Some photos from the day are below, but many more can be found on my Flickr Photostream! Be sure to look at both!
Day two was another strange day on the tel. I’m not even certain it is appropriate to call this a dig report, given that much of the day was spent doing other things.
Anyhow, upon arrival we were split among two groups, and my group was instructed to mend holes in the large shade-netting that we intended to suspend over the top of Area M. Though we did so, this was a difficult and annoying process: using thin metal wire and pliers, we sewed holes shut to the best of our abilities. However, some holes were more like long rips, so it’s fair to say that we did some delicate suturing of last season’s surgery.
At this point, the truck towing the arial photography balloon pulled up, and we finally had something to take our minds off the shade netting repair. The balloon, and its operation, was rather cool: the operator held a machine that looked rather like an Atari, with buttons, dials, levers and a screen through which he could control the flight of the balloon and the orientation of the camera. Below is a photo of the balloon in action high above Area M.
After the balloon show was over, we found other, more badly damaged pieces of shade netting that were to be used for other areas of the tel this year. So, our annoying job wasn’t quite over; it was just getting started!
Finally, I was able to descend the ladder down into Area M, and the brief spell of digging began. Using picks and hoes, we de(con)structed the top layer of a couple of walls, shoveling the dirt and rocks into buckets as we went. While doing so, one of my dig partners discovered a couple pieces of an alabaster jar, and not far from us, another digger found what seemed to be the nipple-shaped lid of the jar. Unfortunately, I did not snap pictures of these.
Shortly hereafter, at approximately 9:15 am, came the call for breakfast, and after breakfast, it was announced that Professor Amnon Ben-Tor, who has led and been part of the Hazor excavations for 30-plus years, would lead us on a tour of the tel. How often does one get such an experienced tour guide? Our tour was fantastic, as my Flickr Photostream might show (hint, hint).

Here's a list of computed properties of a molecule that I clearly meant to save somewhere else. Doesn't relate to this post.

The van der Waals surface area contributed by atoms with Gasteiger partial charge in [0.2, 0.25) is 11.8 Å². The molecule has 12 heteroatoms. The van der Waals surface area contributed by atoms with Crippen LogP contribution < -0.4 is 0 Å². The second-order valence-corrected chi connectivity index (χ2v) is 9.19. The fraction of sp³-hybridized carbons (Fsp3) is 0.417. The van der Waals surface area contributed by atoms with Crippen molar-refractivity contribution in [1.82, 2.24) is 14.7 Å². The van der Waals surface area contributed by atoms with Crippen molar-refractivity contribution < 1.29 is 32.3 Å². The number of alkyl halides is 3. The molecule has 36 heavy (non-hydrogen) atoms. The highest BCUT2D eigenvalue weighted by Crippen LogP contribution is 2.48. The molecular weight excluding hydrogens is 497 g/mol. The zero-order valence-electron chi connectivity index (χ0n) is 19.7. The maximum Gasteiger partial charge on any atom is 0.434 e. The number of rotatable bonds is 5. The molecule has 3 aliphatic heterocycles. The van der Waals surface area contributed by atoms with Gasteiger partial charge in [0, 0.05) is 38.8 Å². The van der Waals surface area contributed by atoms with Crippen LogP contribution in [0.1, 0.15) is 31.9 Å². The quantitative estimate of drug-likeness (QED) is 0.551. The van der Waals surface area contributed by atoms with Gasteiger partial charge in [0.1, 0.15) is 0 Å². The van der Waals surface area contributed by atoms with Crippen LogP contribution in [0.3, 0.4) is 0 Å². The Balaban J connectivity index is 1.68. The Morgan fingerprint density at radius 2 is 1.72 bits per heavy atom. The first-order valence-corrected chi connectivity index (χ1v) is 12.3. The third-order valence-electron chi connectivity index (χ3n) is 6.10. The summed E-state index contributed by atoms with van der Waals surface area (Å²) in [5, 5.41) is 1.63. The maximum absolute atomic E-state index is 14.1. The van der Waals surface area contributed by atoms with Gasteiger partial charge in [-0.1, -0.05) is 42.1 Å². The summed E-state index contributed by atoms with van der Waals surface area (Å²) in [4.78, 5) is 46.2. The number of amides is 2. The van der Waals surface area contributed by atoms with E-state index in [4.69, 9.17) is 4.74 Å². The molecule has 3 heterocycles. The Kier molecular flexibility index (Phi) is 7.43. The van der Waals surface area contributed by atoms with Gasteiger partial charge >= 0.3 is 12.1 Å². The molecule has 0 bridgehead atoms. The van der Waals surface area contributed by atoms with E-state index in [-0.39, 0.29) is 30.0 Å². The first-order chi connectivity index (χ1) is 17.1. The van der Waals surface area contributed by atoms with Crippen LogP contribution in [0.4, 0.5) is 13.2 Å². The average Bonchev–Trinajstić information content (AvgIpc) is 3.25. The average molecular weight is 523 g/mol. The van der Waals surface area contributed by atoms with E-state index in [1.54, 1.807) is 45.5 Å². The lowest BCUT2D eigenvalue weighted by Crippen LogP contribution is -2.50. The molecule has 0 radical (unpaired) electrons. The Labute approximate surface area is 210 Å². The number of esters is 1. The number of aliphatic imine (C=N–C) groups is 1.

Above, for example, is an olive oil press found in a traditional Israelite home (the wooden rod, rope, and baskets are all modern implements added to show how the press would have worked). Our guide explained that the olives would have been smashed into a pulp in the container to the left, before being placed in the baskets and weighed down over the course of a few days in order to collect the oil in a floor-level jar.
And this “Israelite” guard keeps watch over a tower on the western edge of the tel, just outside of the city walls. Ben-Tor explained that it was placed here after a long battle with the Israeli government–over the specific aesthetics of the warrior–in order to attract passers-by to the site.
The tour eventually finished, but we were prevented from doing any actual digging back in Area M because of a lengthy clean-up operation involving a tractor, some large rocks, and the balot, which are large bags into which we had been dumping our dirt and rocks. The tractor will not be at our disposal every dig day, so we had to use it to lift away our junk while it was present today. Thus, our last job of the day was to remove our tools from the dig location by the use of an assembly line-like “tool chain,” storing them in the coffins at 2012 ground level. Day two of fifteen, complete.
In all honesty, I’m not sure I will always have enough interesting material for a “dig report” blog post every day. In some cases, I will have to write about other topics, if I write at all. My wife has suggested a few different topics, including kibbutz life, the Israeli food, and something on the other people with whom I am digging. To me, these all seem like great ideas, and I will incorporate them in a post eventually. Let me know if there is anything else along these lines you’d like to read about in the comments below!